rt.

Re: Zenith SF3537H modules wanted
snipped-for-privacy@ripco.com wrote:
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This seller accidentally listed one as shipped with USPS first class  
package

https://www.ebay.com/itm/zenith-tv-35-1990-SF3537H-/203031486909

It like how it's posed on that jack thing for moving heavy, annoyingstuff.  
Heck, that cabinet is big enough just to fit a last run Panasonic CRT  
television inside of. Not even kidding either. Might be a fun project.
  
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Just have been an "honest" mistake. Any idea where they rebuilt all those  
modules you had to swap? I kind of liked their 70s console TVs with the  
weird plastic pedastal and the preposterous "zoom" button.

Re: Zenith SF3537H modules wanted

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Pffft. Foggy memories of that stuff.

I think, when I decided to look at the sound problem I went over to that
place on Bryn Mawr just west of Kimball, North Central. They used to be
authorized Zenith, RCA, Magnavox and some others distributors.

I ordered the service manual and when it came in I remember the guy behind
the counter said I wasn't going to like it. Not sure if it was from Zenith
or the Sams copy but it basically was a single "road map", folded out to
like a 3'x4' paper that was more or less just a block diagram of the set.

Very few voltage reading points and or waveforms. Most of it was covered in
"gray areas" and he said if you think the problem was in one of those areas,
Zenith wanted the whole module back for diagnostics.

So I'm assuming at least through the mid 90's all the defective modules went
back to them.

Later on, after LG took them over and Phillips took over RCA, there was a
mail order place to get modules in Indiana, pretty sure they were called
PTS, a place that used to repair detent (mechanical) vhf/uhf tuners. After
those became extinct, they went into the module repair/replacement business.

Pretty sure PTS stood for Precision Tuner Service but after a quick google,
they don't seem to be around anymore or have a historical mention.

Might of been PTC, like I said, foggy memory of all that now.

Anyway, with those Digital System III's (or whatever they were called),
Zenith never wanted board level repairs on them. Just module exchanges.

-bruce
snipped-for-privacy@ripco.com

Re: Zenith SF3537H modules wanted
On Mon, 12 Oct 2020 12:51:58 -0000 (UTC), snipped-for-privacy@ripco.com wrote:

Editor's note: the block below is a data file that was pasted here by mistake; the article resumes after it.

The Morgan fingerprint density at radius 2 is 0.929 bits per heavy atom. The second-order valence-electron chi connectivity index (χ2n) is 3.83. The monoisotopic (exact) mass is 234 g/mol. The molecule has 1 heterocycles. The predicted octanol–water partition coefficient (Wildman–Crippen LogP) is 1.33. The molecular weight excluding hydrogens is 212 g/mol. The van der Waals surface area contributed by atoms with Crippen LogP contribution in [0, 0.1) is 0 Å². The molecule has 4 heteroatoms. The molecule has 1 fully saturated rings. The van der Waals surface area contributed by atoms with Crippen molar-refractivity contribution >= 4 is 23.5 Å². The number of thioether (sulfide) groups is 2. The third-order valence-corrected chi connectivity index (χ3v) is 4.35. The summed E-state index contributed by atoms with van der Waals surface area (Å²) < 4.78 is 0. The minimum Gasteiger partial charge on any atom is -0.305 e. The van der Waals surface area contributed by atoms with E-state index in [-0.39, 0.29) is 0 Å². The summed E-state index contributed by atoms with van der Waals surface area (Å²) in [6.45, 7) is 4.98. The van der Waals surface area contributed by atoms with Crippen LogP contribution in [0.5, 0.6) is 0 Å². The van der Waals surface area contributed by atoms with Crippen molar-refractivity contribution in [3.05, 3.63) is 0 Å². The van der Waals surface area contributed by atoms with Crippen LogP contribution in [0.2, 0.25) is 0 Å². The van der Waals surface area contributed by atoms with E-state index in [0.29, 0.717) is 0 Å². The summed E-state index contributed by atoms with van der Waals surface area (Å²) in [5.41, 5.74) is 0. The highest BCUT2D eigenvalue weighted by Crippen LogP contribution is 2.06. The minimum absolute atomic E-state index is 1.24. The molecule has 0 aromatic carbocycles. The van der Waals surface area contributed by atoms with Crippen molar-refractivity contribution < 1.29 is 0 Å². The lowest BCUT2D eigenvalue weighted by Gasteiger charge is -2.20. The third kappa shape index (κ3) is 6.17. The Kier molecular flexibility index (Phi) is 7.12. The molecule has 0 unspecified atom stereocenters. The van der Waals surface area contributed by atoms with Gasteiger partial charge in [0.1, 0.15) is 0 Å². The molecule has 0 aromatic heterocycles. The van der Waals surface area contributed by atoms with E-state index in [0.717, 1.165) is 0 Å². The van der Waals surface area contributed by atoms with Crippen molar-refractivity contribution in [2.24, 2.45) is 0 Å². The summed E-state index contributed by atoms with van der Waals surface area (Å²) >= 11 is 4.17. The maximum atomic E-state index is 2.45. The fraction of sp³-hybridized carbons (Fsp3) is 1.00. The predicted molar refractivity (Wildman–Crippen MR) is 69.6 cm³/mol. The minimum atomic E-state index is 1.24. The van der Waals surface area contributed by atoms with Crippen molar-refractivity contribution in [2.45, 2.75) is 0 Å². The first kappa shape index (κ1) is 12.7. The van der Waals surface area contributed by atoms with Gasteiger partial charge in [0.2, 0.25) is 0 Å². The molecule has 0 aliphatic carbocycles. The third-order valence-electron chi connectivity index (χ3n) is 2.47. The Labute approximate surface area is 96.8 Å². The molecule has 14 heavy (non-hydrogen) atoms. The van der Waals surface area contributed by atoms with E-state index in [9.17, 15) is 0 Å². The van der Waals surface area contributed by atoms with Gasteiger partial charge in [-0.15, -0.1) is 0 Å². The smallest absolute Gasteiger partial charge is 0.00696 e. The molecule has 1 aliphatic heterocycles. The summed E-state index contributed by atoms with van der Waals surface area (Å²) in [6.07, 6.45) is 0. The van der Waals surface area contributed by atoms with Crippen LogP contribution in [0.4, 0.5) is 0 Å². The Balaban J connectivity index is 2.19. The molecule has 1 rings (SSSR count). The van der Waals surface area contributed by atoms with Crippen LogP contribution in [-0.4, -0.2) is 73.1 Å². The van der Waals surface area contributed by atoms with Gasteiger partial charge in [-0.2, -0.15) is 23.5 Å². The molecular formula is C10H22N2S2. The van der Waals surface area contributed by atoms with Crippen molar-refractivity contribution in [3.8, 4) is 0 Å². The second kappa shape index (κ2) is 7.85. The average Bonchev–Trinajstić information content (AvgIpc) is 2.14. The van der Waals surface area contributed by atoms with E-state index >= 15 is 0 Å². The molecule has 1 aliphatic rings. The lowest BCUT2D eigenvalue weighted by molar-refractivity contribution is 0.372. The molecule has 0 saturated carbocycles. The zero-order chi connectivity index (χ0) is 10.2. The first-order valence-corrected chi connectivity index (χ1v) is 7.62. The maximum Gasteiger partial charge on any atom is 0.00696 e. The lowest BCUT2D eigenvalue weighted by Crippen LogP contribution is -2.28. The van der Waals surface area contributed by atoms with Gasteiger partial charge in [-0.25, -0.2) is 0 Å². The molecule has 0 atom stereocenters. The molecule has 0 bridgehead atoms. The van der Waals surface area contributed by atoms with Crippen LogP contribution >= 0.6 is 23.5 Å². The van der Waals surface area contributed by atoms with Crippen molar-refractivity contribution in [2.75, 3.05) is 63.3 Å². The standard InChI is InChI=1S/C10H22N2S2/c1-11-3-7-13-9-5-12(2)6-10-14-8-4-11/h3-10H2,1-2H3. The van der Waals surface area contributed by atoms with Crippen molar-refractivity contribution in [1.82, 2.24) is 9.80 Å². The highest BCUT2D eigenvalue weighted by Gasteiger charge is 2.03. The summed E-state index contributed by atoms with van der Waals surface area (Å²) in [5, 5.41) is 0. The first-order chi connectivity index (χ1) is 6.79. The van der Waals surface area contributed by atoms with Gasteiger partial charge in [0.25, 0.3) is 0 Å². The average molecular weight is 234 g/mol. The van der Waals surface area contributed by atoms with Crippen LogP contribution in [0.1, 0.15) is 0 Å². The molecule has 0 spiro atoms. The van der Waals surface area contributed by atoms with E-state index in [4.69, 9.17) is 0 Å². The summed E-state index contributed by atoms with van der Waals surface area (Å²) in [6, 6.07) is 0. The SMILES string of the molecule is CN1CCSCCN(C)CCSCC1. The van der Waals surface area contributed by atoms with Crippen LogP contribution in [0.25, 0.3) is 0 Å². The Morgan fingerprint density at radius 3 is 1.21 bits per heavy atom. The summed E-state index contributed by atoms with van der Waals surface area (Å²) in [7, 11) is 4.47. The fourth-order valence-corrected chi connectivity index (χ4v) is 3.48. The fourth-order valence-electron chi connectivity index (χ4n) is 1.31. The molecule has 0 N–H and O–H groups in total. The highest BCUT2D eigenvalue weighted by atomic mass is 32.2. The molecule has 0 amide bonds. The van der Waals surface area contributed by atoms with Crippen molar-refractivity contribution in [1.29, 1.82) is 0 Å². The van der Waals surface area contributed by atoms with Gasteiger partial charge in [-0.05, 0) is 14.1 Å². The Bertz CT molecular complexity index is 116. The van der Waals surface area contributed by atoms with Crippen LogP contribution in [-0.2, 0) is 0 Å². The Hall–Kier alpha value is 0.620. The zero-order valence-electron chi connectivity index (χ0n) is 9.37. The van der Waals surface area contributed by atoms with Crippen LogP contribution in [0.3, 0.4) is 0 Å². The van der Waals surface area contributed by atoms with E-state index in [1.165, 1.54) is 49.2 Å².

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It was PTS. At one point, they had offices in most major US cities.
Thomson bought RCA, not Phillips.

Re: Zenith SF3537H modules wanted
On Monday, October 12, 2020 at 1:10:53 PM UTC-4, Chuck wrote:
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Also, PTS started out as Precision Tuner Service.  There were a dozen or mo
re similar companies in the U.S., like Castle Tuner Service.  They started  
out servicing mechanical tuners, then electronic tuners, then expanded to T
V modules.  PTS still exists as a recycler that sells used boards: https://
www.ptselectronicsinc.com/

Re: Zenith SF3537H modules wanted
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What's involved in the rebuild of a manual tuner? A spray of tuner cleaner  
or something like that was all I ever did the few times I came across one.

Anyone recall the freon ban and folks buying CASES of the stuff like blue  
shower and the freezy spray because all the substitutes were trash?


Re: Zenith SF3537H modules wanted
On Thursday, October 15, 2020 at 2:13:24 AM UTC-4, Cydrome Leader wrote:
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r more similar companies in the U.S., like Castle Tuner Service.  They star
ted out servicing mechanical tuners, then electronic tuners, then expanded  
to TV modules.  PTS still exists as a recycler that sells used boards: http
s://www.ptselectronicsinc.com/
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A marginal mechanical tuner used to work find on a cable box or even a broa
d spectrum manual cable system.  Back when everything was on antenna, the t
uner was critical to performance of the TV, but when fed with a strong sign
al, cable, RF modulator, less so.

Better rebuilders would dip-clean the chassis, replace the wafer switches i
f bad, replace any bad parts inside (really tight for room on the increment
al types), clean and lube the contacts, and align them.  Later, they replac
ed transistors when the tuners went SS.  Honestly, for $7.95 U.S., it wasn'
t worth screwing with them.  They would come back rock solid and aligned. T
owards the end of the mechanical tuner era, they were still less than $20 t
o get rebuilt.  

Re: Zenith SF3537H modules wanted
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Many decades ago (in my high-school days) I did a bit of TV-tuner
servicing.  The VHF-channel tuners used a turret design - rotating the
knob into position rotated a channel-specific resonator on the turret
into the contact position.  Each resonator had a fine-tuning reactance
(either a movable-slug inductor or a variable capacitor, I don't
recall which), whose adjusting shaft ended in a plastic gear that
meshed with the "fine tune" control (typically a ring running around
the outside of the channel knob).

Over time, the plastic gears on the turret, and the plastic gear or
planetary ring on the fine-tune control would wear, and they wouldn't
mesh properly.  As I recall, the failure would usually occur when the
fine-tuning adjustment was rotated to one end of its range - the
control teeth would no longer mesh with the worn ends of the teeth on
the turret gear, and the fine-tune control would be "stuck" for that
channel (typically at a position where the channel wasn't watchable).

I could clean the turret contacts well enough, and manually return the
worn-gear "stuck" channel adjustments back to a point where they'd
mesh with the control gearing and work again, but the problem would
recur if somebody rotated the fine-tuning knob too far once again.

A real rebuild would have required replacing all of the worn gears.  I
didn't have the ability to do that, at the time.